desired to call attention to a point which he hoped the Secretary to the Treasury would consider when the Bill reached the Committee stage. Cooperative societies were registered under the Friendly Societies Acts, and one of the obligations imposed by these Acts was that the societies should send to the Chief Registrar balance sheets made up to within one month of 31st December each year. The co-operative societies found that a very unsuitable time for striking their balance sheets, and particularly so in Scotland, where they found that the end of September was the most suitable date.
§ MR. DEPUTY-SPEAKER (Mr. CALDWELL)
I do not think there is anything in the Bill about balance sheets.
§ MR. WATT
said he understood this was a Bill to alter the Friendly Societies Acts. He desired to point out one of the disadvantages of these Acts which might be remedied by the Bill. The Scottish co-operative societies struck their balances on 31st September, one reason for so doing being that the dividends might be paid to members at a time suitable for the paying of rents in November. Instead of striking second balance sheets, the co-operative societies, in order to meet the requirements of the Friendly Societies Acts sent to the Chief Registrar the balance sheets made up to 30th 1805 September after adjusting them by the addition on one side of the purchases, and on the other side of the sales made up to 31st December. Every business man was aware that that was not a proper balance. He suggested that either the date for sending in these balance sheets should be altered so that the co-operative societies would not require to make up more than one balance sheet in the year, or that the Chief Registrar should insist that balance sheets which stood the investigation of chartered accountants should be sent in under the Friendly Societies Acts.
§ MR. GOULDING (Worcester)
said he was a member of a great number of friendly societies, and he had received communications asking him to support this Bill. His observations, therefore, would not be hostile, but rather for the purpose of eliciting a little more information with reference to the measure. He understood that under the present law a member of a friendly society could insure his child above the age of one year, and that it was now proposed to give him the right to insure the child at birth. It was also proposed that a child might when born be made a member of a society. He wished to know whether that Amendment was limited to the parent of the child. He should like to know from the President of the Local Government Board how far this Bill had received the support of the great friendly societies.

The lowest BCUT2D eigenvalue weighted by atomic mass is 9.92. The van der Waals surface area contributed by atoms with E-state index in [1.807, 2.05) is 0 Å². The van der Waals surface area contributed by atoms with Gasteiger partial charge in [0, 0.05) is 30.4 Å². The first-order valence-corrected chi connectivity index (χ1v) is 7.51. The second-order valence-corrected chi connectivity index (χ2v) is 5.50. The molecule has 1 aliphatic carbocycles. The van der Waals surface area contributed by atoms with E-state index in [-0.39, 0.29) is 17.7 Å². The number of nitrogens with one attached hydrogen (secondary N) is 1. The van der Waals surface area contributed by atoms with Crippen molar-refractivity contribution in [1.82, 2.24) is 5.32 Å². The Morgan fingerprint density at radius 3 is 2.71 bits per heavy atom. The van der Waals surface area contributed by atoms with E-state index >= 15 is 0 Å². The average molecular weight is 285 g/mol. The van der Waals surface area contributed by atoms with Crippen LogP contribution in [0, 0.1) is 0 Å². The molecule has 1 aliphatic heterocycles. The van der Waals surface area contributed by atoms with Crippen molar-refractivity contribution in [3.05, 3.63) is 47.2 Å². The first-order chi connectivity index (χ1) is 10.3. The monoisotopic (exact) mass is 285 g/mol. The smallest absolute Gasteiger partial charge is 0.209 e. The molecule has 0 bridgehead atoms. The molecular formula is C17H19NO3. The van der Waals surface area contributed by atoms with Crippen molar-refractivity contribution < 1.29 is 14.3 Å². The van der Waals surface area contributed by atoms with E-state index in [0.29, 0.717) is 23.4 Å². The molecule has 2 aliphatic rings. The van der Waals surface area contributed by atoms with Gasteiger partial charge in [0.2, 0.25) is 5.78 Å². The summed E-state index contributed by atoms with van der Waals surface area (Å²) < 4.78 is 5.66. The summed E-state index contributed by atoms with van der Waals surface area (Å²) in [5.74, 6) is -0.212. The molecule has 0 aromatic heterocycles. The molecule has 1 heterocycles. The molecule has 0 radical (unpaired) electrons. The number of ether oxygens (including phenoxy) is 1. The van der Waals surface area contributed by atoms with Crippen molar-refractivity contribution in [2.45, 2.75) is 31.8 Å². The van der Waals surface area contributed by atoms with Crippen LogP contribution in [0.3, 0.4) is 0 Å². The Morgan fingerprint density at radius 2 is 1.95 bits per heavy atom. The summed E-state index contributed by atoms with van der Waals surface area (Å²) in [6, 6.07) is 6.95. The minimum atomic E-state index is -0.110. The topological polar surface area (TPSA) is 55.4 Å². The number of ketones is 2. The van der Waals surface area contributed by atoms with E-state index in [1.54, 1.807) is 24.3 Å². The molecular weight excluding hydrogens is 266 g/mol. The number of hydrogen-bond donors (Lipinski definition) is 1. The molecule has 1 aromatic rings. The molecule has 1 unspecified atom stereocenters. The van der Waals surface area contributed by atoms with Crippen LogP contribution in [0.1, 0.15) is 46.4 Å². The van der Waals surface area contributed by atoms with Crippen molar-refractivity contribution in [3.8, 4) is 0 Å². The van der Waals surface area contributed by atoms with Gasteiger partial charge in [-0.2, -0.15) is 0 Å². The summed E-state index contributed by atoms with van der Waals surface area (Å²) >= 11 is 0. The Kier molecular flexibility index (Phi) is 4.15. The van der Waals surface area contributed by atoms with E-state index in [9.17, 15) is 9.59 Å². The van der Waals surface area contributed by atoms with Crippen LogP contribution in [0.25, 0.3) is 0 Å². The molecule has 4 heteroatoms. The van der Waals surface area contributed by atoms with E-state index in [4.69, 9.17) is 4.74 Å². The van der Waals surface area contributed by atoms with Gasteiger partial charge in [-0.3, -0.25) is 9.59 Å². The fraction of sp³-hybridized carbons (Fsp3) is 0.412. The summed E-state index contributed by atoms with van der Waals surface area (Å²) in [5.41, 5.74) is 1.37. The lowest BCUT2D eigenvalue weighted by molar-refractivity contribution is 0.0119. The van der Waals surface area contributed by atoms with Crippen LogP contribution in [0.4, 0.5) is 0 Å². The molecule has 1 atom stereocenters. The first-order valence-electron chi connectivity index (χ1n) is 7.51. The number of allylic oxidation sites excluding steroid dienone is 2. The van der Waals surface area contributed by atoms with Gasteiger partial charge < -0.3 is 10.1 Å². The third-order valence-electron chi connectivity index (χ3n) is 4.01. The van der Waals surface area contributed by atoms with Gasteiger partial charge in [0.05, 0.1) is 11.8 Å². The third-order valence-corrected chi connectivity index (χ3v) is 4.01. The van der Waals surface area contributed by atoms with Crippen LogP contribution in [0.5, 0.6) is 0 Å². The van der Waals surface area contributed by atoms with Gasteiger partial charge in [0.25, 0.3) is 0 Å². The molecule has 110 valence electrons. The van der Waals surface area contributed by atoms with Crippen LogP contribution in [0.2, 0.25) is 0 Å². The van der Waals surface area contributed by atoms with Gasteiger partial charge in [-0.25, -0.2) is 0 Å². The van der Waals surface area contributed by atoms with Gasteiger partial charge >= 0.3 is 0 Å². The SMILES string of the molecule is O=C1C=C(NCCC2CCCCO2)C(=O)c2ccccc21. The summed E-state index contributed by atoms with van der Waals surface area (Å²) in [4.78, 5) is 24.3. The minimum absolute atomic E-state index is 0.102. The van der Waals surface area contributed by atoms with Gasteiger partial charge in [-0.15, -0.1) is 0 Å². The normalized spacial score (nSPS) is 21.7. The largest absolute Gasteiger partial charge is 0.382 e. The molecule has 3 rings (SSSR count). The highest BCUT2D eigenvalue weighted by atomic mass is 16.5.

§ MR. GOULDING
said he was glad to hear that. It was proposed by Clause 3 to empower societies to invest funds "in any investment in which trustees are for the time being by law authorised to invest trust funds." He would rather see power given to invest funds in certain securities which were not trust securities. He could name securities which came under the Trustees Act in which a man of ordinary prudence would consider it unwise to invest funds. He hoped the House would have some more specific statement than had yet been given as to whether the friendly societies 1806 desired the wide scope in regard to investments which this provision was intended to give. He joined the noble Lord the Member for the Chorley Division in asking an explanation of Clause 7. Why was a change in the law in regard to misapplication of property contemplated? He believed that if this change were made the officials of friendly societies would have scope for negligence which it was absolutely undesirable to give them. He hoped they would receive from the Law Officers of the Crown the reasons for this far reaching change in the law.
§ MR. CHAELES CRAIG (Antrim, S.)
asked whether the Committee Stage of this Bill was to be taken in the Whole House because it was one of first-class national importance, or because the arrangements with reference to the consignment of Bills to Committees upstairs had proved unsatisfactory. No one would maintain that this was a Bill of first-class importance, and he protested against the time of the House being occupied discussing it in Committee, when Bills which were really of very great national importance were sent to Committees upstairs, where the public outside, and the great majority of this House, heard practically nothing about them. When the rules relating to Standing Committees were passed last year he understood that Bills of first-class importance would be dealt with in Committee of the Whole House, while Bills of a non-contentious character would be sent to Committees upstairs. It seemed to him that the principle which undoubtedly led the House to acquiesce in the change in the system with reference to—
§ MR. CHARLES CRAIG
said he was stating that the hon. Member had adduced that as a reason for allowing the Bill to go for a Second Reading.
§ Bill committed to a Committee of the Whole House for To-morrow.—(Mr. Hobhouse.)